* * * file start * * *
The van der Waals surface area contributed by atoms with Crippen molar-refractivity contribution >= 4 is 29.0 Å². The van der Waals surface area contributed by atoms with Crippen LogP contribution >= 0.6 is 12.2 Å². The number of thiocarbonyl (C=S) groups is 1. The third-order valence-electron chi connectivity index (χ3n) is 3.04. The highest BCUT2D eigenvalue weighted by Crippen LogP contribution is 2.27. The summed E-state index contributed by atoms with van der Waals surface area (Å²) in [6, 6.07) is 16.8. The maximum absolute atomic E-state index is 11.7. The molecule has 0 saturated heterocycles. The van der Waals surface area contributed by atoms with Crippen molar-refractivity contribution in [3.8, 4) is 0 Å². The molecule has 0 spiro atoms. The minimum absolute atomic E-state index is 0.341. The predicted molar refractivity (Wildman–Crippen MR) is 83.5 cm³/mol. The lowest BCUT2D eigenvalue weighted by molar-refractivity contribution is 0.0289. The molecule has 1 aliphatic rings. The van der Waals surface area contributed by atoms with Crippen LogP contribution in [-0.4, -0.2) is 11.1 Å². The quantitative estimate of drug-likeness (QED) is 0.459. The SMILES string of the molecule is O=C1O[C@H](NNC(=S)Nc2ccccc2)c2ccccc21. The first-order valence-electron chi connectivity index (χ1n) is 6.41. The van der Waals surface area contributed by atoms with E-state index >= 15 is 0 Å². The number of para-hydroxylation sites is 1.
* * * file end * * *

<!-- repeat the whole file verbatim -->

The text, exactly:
The van der Waals surface area contributed by atoms with Crippen molar-refractivity contribution >= 4 is 29.0 Å². The van der Waals surface area contributed by atoms with Crippen LogP contribution >= 0.6 is 12.2 Å². The number of thiocarbonyl (C=S) groups is 1. The third-order valence-electron chi connectivity index (χ3n) is 3.04. The highest BCUT2D eigenvalue weighted by Crippen LogP contribution is 2.27. The summed E-state index contributed by atoms with van der Waals surface area (Å²) in [6, 6.07) is 16.8. The maximum absolute atomic E-state index is 11.7. The molecule has 0 saturated heterocycles. The van der Waals surface area contributed by atoms with Crippen molar-refractivity contribution in [3.8, 4) is 0 Å². The molecule has 0 spiro atoms. The minimum absolute atomic E-state index is 0.341. The predicted molar refractivity (Wildman–Crippen MR) is 83.5 cm³/mol. The lowest BCUT2D eigenvalue weighted by molar-refractivity contribution is 0.0289. The molecule has 1 aliphatic rings. The van der Waals surface area contributed by atoms with Crippen LogP contribution in [-0.4, -0.2) is 11.1 Å². The quantitative estimate of drug-likeness (QED) is 0.459. The SMILES string of the molecule is O=C1O[C@H](NNC(=S)Nc2ccccc2)c2ccccc21. The first-order valence-electron chi connectivity index (χ1n) is 6.41. The van der Waals surface area contributed by atoms with E-state index >= 15 is 0 Å². The number of para-hydroxylation sites is 1.